Cancer- Incidence and Mortality Rates
1 Student, 1st Year MBBS, Islamabad Medical and Dental College
Cancer is a major public health problem worldwide and the second leading cause of death in the United States. In 2020, the diagnosis and treatment of cancer was adversely affected by the coronavirus disease 2019 (COVID-19) pandemic. Reduced access to care because of health care setting closures and fear of COVID-19 exposure resulted in delays in diagnosis and treatment that may lead to a short-term drop in cancer incidence followed by an uptick in advanced-stage disease and, ultimately, increased mortality. However, quantifying these and other secondary consequences of the pandemic at the population level will take several years because of the lag in dissemination of population-based surveillance data. For example, reported cancer incidence and mortality are only currently available through 2018 and 2019, respectively.1
In this article, we provide the estimated numbers of new cancer cases and deaths in 2022 in the United States nationally and for each state, as well as a comprehensive overview of cancer occurrence based on the most currently available population-based data for cancer incidence and mortality .1 We also estimate the total number of cancer deaths averted through 2019 because of the continuous decline in cancer death rates since the early 1990s.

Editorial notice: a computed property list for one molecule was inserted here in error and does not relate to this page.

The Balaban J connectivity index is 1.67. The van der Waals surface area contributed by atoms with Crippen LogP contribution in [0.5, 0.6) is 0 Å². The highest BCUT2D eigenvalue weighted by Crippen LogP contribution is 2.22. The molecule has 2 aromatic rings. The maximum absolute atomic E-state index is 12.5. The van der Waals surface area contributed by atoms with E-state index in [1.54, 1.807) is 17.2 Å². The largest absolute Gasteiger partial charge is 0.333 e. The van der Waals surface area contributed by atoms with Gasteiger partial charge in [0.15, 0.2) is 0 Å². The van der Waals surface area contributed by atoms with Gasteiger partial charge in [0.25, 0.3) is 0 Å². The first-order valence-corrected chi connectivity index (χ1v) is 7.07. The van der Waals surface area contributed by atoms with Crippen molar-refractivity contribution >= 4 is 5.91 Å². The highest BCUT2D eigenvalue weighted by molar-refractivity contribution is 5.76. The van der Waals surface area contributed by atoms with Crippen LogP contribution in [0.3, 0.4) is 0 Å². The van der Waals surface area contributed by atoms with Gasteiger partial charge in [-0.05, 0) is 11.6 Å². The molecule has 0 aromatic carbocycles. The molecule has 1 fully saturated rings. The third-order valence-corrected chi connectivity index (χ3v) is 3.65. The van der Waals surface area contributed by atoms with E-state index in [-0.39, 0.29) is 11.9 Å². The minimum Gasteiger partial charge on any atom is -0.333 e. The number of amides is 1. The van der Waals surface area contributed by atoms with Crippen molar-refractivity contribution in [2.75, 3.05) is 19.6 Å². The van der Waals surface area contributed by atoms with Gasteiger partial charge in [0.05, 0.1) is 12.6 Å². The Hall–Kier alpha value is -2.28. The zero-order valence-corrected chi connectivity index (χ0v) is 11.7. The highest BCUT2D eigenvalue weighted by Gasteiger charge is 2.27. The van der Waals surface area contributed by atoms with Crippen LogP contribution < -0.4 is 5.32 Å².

Each year, the American Cancer Society estimates the numbers of new cancer cases and deaths in the United States and compiles the most recent data on population-based cancer occurrence and outcomes. Incidence data (through 2018) were collected by the Surveillance, Epidemiology, and End Results program; the National Program of Cancer Registries; and the North American Association of Central Cancer Registries. Mortality data (through 2019) were collected by the National Center for Health Statistics. 2 In 2022, 1,918,030 new cancer cases and 609,360 cancer deaths are projected to occur in the United States, including approximately 350 deaths per day from lung cancer, the leading cause of cancer death. Incidence during 2014 through 2018 continued a slow increase for female breast cancer (by 0.5% annually) and remained stable for prostate cancer, despite a 4% to 6% annual increase for advanced disease since 2011.